“During engagements, if there are wounded and [we] see they are children, we help them right away. We are not in a rush to shoot a child who is running even if they are armed. If we could disable them, but we will not kill them,” he said.

More than 500 killed
More than 500 people have been killed in the fighting, including 379 terrorists, 89 soldiers and police, and 39 civilians, according to figures released by the government on Monday.

Most of Marawi’s more than 200,000 residents have fled their homes.

Daily airstrikes and artillery barrages against terrorist snipers who control tall buildings have left the city’s central business district a ghost town.

Padilla expressed hope that the fighting would soon be concluded.

“We continue to gain headway with our operations on the ground,” he said. —With a report from Agence France-Presse

 

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5.4-magnitude tremor ‘strongest’ aftershock from Leyte quake—Phivolcs

INQUIRER.net 

FILE PHOTO – Phivolcs director Renato Solidum

The tremor felt in Ormoc City on Monday morning was the “strongest” aftershock so far from last week’s quake, the Philippine Institute of Volcanology and Seismology (Phivolcs) said on Monday.

Many aftershocks are normal to occur, Phivolcs director Renato Solidum said in an interview with DZMM TeleRadyo.

“Ito po ay inaasahan naman natin (We are expecting this),” he said.

A magnitude 5.4 earthquake which rocked Leyte province in the morning was recorded at Intensity VI, causing the people in Ormoc City to panic in fear.

The aftershock occurred only four days after the powerful 6.5-magnitude tremor rattled the same city.

The Phivolcs chief also reminded the public how to protect themselves during an earthquake.

“Every time na merong malakas na pagyanig, dapat protektahan ang sarili, duck cover, and hold. ‘Pag tapos na ang pagyanig, saka tumakbo (Protect yourself, duck, cover, and hold, every time there are strong quakes. Only run once the shaking is done),” Solidum said.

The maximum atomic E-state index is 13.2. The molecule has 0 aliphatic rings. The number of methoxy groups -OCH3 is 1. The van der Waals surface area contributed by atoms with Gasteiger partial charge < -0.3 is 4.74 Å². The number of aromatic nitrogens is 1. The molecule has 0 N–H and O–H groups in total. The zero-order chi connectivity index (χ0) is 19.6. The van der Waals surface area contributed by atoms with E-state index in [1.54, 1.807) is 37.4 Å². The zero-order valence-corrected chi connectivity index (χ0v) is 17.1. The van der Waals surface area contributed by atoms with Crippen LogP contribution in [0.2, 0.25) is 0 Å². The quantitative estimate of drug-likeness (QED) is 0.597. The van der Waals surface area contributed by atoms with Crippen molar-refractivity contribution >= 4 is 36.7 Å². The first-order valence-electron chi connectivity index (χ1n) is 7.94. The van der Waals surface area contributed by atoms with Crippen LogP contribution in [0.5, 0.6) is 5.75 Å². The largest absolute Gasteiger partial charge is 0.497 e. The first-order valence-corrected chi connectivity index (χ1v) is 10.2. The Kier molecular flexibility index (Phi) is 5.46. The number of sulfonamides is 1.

When asked about connection between the Leyte quakes and “The Big One,” an earthquake with a magnitude of no less than 7.2 that could strike at the West Valley Fault in Metro Manila, Solidum said that they are not related.

“Kung faults sa Metro Manila ang ating pag-uusapan, wala ring koneksyon ang mga faults na kumilos dito sa Leyte. Ang isipin po natin, ang mga fault ay may sariling kilos, sariling paggalaw (If we’re talking about the faults in Metro Manila, they have no connections with those that moved in Leyte. We have to think that fault have their own movements),” he said.

Asked about the intensity of “The Big One,” Solidum said they are expecting Intensity VIII.

“Intensity VIII po ang ating estimate, ‘yong hindi ka na makatayo. Kaya po hindi po ina-advise na tumakbo o maglakad (We are expecting Intensity VIII, when you can no longer stand. That’s why we don’t advise to run or walk),” he said. Rogelio Nato, Jr., INQUIRER.net trainee/JE

 

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Lagman: Why talk about extending martial law without President’s initiative?

By: Marc Jayson Cayabyab - Reporter / @MJcayabyabINQINQUIRER.net


Photo: Albay Rep. Edcel Lagman. INQUIRER.net FILE PHOTO/RYAN LEAGOGO

Albay Rep. Edcel Lagman, the lead petitioner who assailed President Duterte’s martial law in Mindanao, was baffled why there are discussions in Congress about extending martial law when the chief executive has not even asked for it yet.

In a statement on Monday, Lagman said according to the 1987 Constitution, it should be the President who should have the initiative to ask Congress to extend martial law.